|State Dept officials accuse Tillerson of violating law on child soldiers|
Wednesday, 22 November 2017
State Dept officials accuse Tillerson of violating law on child soldiers
WASHINGTON: A group of 12 US State Department officials have taken the unusual step of formally accusing Secretary of State Rex Tillerson of violating a federal law designed to stop foreign militaries from enlisting child soldiers, according to internal government documents.
A confidential State Department dissent memo not previously reported said Tillerson breached the Child Soldiers Prevention Act when he decided in June to exclude Iraq, Myanmar, and Afghanistan from a US list of offenders in the use of child soldiers.
This was despite the department publicly acknowledging that children were being conscripted in those countries.
Keeping the countries off the annual list makes it easier to provide them with US military assistance. Iraq and Afghanistan are close allies in the fight against militants, while Myanmar is an emerging ally to offset China’s influence in Southeast Asia.
Documents also show Tillerson’s decision was at odds with a unanimous recommendation by the heads of the State Department’s regional bureaus overseeing embassies in the Middle East and Asia, the US envoy on Afghanistan and Pakistan, the department’s human rights office and its own in-house lawyers.
Beyond contravening US law, this decision risks marring the credibility of a broad range of State Department reports and analyses and has weakened one of the US government’s primary diplomatic tools to deter armed forces and government-supported armed groups from recruiting and using children in combat and support roles around the world, said the July 28 memo.
The new documents reveal the scale of the opposition in the State Department, including the rare use of what is known as the dissent channel, which allows officials to object to policies without fear of reprisals.
The views expressed by the officials illustrate ongoing tensions between career diplomats and the former chief of Exxon Mobil Corp appointed by President Donald Trump to pursue an America First approach to diplomacy.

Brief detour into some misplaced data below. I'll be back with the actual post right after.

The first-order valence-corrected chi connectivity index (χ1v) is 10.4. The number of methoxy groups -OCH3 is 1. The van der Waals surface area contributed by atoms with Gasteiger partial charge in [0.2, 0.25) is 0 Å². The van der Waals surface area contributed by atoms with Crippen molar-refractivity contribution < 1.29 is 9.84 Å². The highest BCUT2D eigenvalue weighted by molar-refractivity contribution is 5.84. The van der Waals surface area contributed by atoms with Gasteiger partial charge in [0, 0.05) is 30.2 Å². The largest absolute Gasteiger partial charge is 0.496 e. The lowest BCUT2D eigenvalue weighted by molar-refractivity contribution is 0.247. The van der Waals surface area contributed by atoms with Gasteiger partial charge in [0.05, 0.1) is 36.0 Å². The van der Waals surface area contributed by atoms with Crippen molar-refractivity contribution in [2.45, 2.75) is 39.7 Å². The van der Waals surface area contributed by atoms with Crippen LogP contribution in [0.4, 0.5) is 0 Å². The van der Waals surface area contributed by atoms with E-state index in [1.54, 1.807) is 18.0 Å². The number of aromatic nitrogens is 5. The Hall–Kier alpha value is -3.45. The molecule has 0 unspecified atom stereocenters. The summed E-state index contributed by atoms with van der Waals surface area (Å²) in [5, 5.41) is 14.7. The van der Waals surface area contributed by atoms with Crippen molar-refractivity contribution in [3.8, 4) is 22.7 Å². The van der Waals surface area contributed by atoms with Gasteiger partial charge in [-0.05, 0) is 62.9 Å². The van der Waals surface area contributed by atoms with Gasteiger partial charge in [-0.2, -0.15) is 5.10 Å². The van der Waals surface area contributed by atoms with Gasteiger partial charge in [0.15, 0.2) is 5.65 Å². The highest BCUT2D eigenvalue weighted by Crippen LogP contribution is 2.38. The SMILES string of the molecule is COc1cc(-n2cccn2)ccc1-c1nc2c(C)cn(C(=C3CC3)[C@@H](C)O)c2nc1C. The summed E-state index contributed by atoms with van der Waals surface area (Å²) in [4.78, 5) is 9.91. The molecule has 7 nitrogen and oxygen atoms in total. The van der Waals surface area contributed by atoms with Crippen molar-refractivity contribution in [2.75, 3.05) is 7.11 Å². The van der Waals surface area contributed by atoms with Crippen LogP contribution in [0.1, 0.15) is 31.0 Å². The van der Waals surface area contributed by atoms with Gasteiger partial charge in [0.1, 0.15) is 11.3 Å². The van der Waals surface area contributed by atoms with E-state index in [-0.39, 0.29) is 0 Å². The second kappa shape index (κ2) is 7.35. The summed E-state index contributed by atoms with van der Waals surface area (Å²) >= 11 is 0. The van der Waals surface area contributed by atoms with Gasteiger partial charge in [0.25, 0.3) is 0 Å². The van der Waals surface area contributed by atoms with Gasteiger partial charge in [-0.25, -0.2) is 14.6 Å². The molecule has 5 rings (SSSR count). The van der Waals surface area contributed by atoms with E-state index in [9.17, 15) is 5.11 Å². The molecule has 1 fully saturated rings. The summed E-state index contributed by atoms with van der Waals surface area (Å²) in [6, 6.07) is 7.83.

The child soldiers law passed in 2008 states that the US government “must be satisfied that no children under the age of 18 are recruited, conscripted or otherwise compelled to serve as child soldiers” for a country to be removed from the list. It currently includes the Democratic Republic of Congo, Nigeria, Somalia, Sudan, South Sudan, Mali, Syria and Yemen.
“The Secretary thoroughly reviewed all of the information presented to him and made a determination about whether the facts presented justified a listing pursuant to the law,” a State Department spokesperson said when asked about the officials’ allegation that he had violated the law.
In a written response to the dissent memo on Sept 1, Rex Tillerson’s adviser Brian Hook acknowledged that the three countries did use child soldiers.
He said, however, it was necessary to distinguish between governments making little or no effort to correct their child soldier violations ... and those which are making sincere — if as yet incomplete — efforts.
Hook made clear that America’s top diplomat used what he sees as his discretion to interpret the law.
Foreign militaries on the list are prohibited from receiving aid, training and weapons from Washington unless the White House issues a waiver based on US national interest. Last year, under the Obama administration, both Iraq and Myanmar, as well as others such as Nigeria and Somalia, received waivers.
At times, the human rights community chided President Barack Obama for being too willing to issue waivers and exemptions, especially for governments that had security ties with Washington, instead of sanctioning more of those countries.
Human Rights Watch frequently criticized President Barack Obama for giving too many countries waivers, but the law has made a real difference, Jo Becker, advocacy director for the children’s rights division of Human Rights Watch, wrote in June in a critique of Tillerson’s decision.